22. ^ Schwarzacher, Trude; Heslop-Harrison, J. S. (1 October 2007). "Domestication, Genomics and the Future for Banana". Annals of Botany. 100 (5): 1073–1084. doi:10.1093/aob/mcm191. ISSN 0305-7364.
  23. ^ Williams, J.L. (22 October 2015). "The Value of Genome Mapping for the Genetic Conservation of Cattle". The Food and Agriculture Organization of the United Nations. Rome. Retrieved 22 October 2015.
  24. ^ Hajjar, Reem; Jarvis, Devra I.; Gemmill-Herren, Barbara (February 2008). "The utility of crop genetic diversity in maintaining ecosystem services". Agriculture, Ecosystems & Environment. 123 (4): 261–270. doi:10.1016/j.agee.2007.08.003. ISSN 0167-8809.

External links

Agroecological restoration

Agroecological restoration is the practice of re-integrating natural systems into agriculture in order to maximize sustainability, ecosystem services, and biodiversity. This is one example of a way to apply the principles of agroecology to an agricultural system.

Anti-globalization movement

The anti-globalization movement, or counter-globalization movement, is a social movement critical of economic globalization. The movement is also commonly referred to as the global justice movement, alter-globalization movement, anti-globalist movement, anti-corporate globalization movement, or movement against neoliberal globalization.

Participants base their criticisms on a number of related ideas. What is shared is that participants oppose large, multinational corporations having unregulated political power, exercised through trade agreements and deregulated financial markets. Specifically, corporations are accused of seeking to maximize profit at the expense of work safety conditions and standards, labour hiring and compensation standards, environmental conservation principles, and the integrity of national legislative authority, independence and sovereignty. As of January 2012, some commentators have characterized changes in the global economy as "turbo-capitalism" (Edward Luttwak), "market fundamentalism" (George Soros), "casino capitalism" (Susan Strange), and as "McWorld" (Benjamin Barber).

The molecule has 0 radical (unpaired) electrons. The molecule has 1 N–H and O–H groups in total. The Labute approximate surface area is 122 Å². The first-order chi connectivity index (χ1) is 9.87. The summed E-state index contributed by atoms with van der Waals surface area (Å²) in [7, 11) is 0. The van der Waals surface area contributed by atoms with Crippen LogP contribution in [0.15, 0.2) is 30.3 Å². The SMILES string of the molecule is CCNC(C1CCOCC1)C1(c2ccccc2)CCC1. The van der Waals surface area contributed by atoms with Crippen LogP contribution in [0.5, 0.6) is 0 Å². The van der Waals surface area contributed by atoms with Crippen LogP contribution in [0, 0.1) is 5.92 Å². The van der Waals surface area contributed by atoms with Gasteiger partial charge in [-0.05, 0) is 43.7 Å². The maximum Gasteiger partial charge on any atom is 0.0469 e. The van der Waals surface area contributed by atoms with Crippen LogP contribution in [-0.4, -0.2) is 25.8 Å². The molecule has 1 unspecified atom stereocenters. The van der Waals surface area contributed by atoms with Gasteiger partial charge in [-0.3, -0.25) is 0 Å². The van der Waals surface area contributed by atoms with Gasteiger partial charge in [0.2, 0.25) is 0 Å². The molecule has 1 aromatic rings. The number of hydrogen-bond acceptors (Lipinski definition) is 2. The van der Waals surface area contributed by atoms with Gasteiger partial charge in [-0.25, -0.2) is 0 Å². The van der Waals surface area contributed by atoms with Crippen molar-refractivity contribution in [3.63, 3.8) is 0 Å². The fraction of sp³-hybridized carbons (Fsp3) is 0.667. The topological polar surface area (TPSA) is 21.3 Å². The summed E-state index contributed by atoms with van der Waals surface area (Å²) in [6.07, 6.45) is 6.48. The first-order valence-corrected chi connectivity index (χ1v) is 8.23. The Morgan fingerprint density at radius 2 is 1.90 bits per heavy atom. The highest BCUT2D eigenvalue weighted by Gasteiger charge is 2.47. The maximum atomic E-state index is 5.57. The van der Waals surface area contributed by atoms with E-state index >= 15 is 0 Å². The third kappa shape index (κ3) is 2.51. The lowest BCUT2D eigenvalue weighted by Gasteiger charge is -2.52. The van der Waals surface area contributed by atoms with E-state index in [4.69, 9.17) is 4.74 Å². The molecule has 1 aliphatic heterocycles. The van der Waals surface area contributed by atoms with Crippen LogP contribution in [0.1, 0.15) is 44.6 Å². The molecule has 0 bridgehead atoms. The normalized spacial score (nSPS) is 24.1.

Many anti-globalization activists do not oppose globalization in general and call for forms of global integration that better provide democratic representation, advancement of human rights, fair trade and sustainable development and therefore feel the term "anti-globalization" is misleading.

Appiko movement

Appu and mamtha started this movement in Gubbi Gadde, a small village near Sirsi in the (north) Uttara Kannada district, has forced the forest department to change the forest policy on felling of trees. Besides affecting the forest policy, it also spread to other parts and saved forests. On Sep.8, 1983, Pandurang Hegde, the fiery activist, started the Appiko (to hug) movement. He derived inspiration from Sunderlal Bahuguna's Chipko movement in Uttar Pradesh

, in which villagers used to hug trees to save them from being felled by the State, which then had no laws against felling of timber inside protected areas. Appiko movement was started against monoculture (the agricultural practice of producing or growing one single crop over a wide area) in the western ghats. Today, it has become a part of the lives of people. Their non-violent protest movement has compelled the forest department to amend the policy against felling of forests in eco-sensitive region. There has been a silent revolution in the Western Ghats.